Douglas White | Elephant Totem Song

15 May - 13 June 2009
Douglas White
Elephant Totem (Installation view 3), 2009

Crow's Elephant Totem Song

Once upon a time
God made this Elephant. 

Then it was delicate and small
It was not freakish at all
Or melancholy

The Hyenas sang in the scrub You are beautiful-- 

They showed their scorched heads and grinning expressions
Like the half-rotted stumps of amputations--
We envy your grace                            
Waltzing through the thorny growth
O take us with you to the Land of Peaceful
O ageless eyes, of innocence and kindliness
Lift us from the furnaces
And furies of our blackened faces
Within these hells we writhe
Shut in behind the bars of our teeth
In hourly battle with death
The size of the earth
Having the strength of the earth

So the Hyenas ran under the Elephant's tail
As like a lithe and rubber oval
He strolled gladly around inside his ease
But he was not God no it was not his
To correct the damned
In rage in madness then they lit their mouths
They tore out his entrails
They divided him among their several hells
To cry all his separate pieces
Swallowed and inflamed
Amidst paradings of infernal laughter.

At the Resurrection
The Elephant got himself together with correction
Deadfall feet and toothproof body and bulldozing bones
And completely altered brains
Behind aged eyes, that were wicked and wise.

So through the orange blaze and blue shadow
Of the afterlife, effortless and immense,
The Elephant goes his own way, a walking sixth sense,
And opposite and parallel
The sleepless Hyenas go
Along a leafless skyline trembling like an oven roof
With a whipped run
Their shame-flags tucked hard down
Over the gutsacks
Crammed with putrefying laughter
Soaked black with the leakage and seepings
And they sing: "Ours is the land
Of loveliness and beautiful
Is the putrid mouth of the leopard
And the graves of fever
Because it is all we have--"
And they vomit their laughter.

And the Elephant sings deep in the forest-maze
About a star of deathless and painless peace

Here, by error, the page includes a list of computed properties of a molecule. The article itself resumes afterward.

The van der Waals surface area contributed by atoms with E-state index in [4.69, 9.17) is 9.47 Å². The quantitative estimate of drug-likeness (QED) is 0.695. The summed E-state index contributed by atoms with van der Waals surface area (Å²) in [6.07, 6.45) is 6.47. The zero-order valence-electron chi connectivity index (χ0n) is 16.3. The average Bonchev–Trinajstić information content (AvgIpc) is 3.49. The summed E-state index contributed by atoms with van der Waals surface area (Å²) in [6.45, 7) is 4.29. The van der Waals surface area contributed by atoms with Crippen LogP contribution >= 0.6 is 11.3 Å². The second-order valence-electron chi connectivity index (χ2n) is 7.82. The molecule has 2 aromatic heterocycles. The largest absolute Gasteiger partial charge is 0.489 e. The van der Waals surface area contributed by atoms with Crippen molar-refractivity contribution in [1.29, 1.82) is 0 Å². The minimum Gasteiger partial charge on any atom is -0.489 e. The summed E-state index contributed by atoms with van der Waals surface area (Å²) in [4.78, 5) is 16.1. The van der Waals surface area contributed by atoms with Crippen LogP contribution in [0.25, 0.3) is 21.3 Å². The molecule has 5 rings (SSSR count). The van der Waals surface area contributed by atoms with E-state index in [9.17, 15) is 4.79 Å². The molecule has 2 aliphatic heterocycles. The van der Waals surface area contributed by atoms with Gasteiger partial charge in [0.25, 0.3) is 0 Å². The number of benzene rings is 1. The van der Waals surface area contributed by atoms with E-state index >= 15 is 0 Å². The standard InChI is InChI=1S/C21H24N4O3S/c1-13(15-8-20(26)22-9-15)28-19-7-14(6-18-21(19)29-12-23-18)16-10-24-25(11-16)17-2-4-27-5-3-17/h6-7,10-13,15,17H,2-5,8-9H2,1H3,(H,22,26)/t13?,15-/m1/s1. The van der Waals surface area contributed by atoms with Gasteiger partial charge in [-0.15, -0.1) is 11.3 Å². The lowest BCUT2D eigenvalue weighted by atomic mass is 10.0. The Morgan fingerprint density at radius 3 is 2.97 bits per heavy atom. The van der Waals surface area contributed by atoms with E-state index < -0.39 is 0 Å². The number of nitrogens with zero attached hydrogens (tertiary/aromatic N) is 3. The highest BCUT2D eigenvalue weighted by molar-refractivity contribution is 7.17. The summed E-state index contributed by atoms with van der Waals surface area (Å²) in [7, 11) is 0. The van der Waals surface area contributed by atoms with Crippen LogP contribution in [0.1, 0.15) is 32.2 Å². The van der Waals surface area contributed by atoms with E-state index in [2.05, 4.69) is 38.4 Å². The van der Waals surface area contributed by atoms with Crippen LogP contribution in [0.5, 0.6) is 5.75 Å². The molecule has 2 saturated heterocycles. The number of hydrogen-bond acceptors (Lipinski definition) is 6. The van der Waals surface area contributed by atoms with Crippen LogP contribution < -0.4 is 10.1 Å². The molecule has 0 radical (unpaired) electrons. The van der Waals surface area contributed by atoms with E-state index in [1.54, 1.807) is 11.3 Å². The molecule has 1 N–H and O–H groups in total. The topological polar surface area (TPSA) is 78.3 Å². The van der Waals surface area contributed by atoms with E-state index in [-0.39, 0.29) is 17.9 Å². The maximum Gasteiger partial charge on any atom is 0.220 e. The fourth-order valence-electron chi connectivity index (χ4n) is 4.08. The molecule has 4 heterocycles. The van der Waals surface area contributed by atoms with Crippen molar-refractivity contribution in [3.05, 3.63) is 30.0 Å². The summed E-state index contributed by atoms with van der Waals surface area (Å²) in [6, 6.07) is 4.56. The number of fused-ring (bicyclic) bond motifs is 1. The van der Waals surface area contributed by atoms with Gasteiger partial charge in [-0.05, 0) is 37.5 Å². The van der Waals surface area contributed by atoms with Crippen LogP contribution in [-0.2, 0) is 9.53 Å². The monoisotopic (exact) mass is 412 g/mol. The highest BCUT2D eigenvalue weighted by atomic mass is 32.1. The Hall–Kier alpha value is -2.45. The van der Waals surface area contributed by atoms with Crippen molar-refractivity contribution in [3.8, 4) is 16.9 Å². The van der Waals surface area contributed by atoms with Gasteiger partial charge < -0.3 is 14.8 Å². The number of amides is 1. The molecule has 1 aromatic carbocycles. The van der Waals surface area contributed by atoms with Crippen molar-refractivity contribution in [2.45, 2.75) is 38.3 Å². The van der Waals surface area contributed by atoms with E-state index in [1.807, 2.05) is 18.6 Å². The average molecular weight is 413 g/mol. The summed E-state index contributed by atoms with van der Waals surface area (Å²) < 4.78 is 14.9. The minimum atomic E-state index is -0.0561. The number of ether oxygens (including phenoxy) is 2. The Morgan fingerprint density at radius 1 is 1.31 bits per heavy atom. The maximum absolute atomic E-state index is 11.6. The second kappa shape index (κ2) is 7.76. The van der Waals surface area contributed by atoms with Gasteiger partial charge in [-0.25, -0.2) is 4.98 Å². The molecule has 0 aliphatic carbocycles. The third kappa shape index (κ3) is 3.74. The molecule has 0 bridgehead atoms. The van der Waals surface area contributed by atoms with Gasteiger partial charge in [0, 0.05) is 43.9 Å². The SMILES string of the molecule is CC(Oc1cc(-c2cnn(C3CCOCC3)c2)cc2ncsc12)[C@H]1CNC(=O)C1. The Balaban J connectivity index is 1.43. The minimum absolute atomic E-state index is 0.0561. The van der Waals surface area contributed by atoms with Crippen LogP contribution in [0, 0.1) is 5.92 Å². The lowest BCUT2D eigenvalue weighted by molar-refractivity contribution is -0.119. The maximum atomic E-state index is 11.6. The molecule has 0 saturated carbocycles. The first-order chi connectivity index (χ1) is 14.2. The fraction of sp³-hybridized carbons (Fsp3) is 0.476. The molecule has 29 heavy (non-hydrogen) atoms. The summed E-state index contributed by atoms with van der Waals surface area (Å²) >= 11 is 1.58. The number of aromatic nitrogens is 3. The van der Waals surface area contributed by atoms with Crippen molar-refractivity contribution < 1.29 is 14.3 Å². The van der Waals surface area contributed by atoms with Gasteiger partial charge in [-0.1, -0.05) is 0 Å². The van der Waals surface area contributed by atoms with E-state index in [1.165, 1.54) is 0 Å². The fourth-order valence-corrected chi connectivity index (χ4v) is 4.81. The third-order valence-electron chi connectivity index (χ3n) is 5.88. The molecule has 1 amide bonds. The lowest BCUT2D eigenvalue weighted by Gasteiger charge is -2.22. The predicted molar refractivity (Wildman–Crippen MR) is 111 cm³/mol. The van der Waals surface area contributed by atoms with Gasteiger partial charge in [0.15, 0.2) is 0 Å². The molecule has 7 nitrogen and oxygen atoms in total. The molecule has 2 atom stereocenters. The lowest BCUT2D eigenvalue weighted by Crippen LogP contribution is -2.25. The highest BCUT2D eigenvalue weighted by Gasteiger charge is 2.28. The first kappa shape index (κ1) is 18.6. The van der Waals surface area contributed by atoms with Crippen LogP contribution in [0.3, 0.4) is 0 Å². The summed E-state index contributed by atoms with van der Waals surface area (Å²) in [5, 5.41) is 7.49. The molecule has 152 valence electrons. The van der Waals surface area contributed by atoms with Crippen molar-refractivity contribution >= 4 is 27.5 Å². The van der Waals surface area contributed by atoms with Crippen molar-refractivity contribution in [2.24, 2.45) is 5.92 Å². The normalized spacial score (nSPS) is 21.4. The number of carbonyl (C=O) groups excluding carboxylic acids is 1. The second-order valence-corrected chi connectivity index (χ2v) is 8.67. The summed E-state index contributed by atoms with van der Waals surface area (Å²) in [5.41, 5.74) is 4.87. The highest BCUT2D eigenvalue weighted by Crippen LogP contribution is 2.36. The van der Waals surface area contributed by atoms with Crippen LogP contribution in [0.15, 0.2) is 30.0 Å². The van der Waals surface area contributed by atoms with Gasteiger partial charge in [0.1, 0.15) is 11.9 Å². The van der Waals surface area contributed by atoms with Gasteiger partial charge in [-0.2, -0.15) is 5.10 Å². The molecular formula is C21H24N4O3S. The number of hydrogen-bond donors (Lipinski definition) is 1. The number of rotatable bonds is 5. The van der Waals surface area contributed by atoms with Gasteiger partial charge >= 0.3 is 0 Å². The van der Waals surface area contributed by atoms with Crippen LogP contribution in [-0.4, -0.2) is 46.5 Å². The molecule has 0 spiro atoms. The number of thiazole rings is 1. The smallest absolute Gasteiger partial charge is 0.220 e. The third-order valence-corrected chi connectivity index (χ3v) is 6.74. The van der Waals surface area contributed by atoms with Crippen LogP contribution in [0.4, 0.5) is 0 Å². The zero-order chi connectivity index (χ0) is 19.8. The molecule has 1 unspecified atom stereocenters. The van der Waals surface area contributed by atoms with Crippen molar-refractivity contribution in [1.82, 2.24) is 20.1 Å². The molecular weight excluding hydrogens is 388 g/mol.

But no astronomer can find where it is.

Ted Hughes

Paradise Row presents Elephant Totem Song, Douglas White's second solo show at the gallery.

The works on show extend and deepen the language and sensibility of White's sculptural practice, at the heart of which lies an engagement with the transformative and the poetically redemptive possibilities of art. White works as scavenger and collector, retrieving discarded, overlooked and forgotten objects, natural and man-made. Through minimal, though profound sculptural interventions, namely reconfiguration and re-contextualization, White imbues the objects and materials with new life and new meanings.

Ted Hughes' Crow's Elephant Totem Song has long been an inspiration and touchstone to White. Forming part of Hughes' celebrated series of Crow poems, a dark, sprawling, 'folk-epic', full of subtle and oblique metaphor, the poem features an elephant, a walking innocent, killed by hyenas who envy his grace and peacefulness. They tear his entrails out and dismember him, and at 'the Resurrection', the elephant reassembles himself, so that though misshapen and his brains completely altered, he is now wise and disconnected from the world. Physical dismemberment and reconfiguration become metaphors for inner transformations.

In Elephant Totem Song, strange and wonderful parallels are drawn between the sculptures and the poem. The main body of new works are taken from a single, fallen beech tree, a huge carcass White found in the woods. White completely dismembered the tree, chain-sawing the massive trunk and excavating the roots, down to its thinnest tendrils... And in the gallery, the material is reconfigured, and is at once the thing-in-itself, the raw wood and fibrous material and also re-imagined as flesh, hunks of muscle, veins and capillaries. Sections sit on plinths, forming a display that serves as an essay on scale - from the monumental to the minute and fragile - and the eye is drawn in, observing forms within forms, and once again invited to experience myriad imaginative transformations.

At the end of the poem, we find the reconfigured elephant walking safe from the world of 'graves of fever', dreaming 'About a star of deathless and painless peace / But no astronomer can find where it is.' In the gallery, alongside the wood pieces, White displays a monumental new work from his Dark Moon series, employing wax and light to create a quietly exquisite work that glows - a mysterious, lunar surface.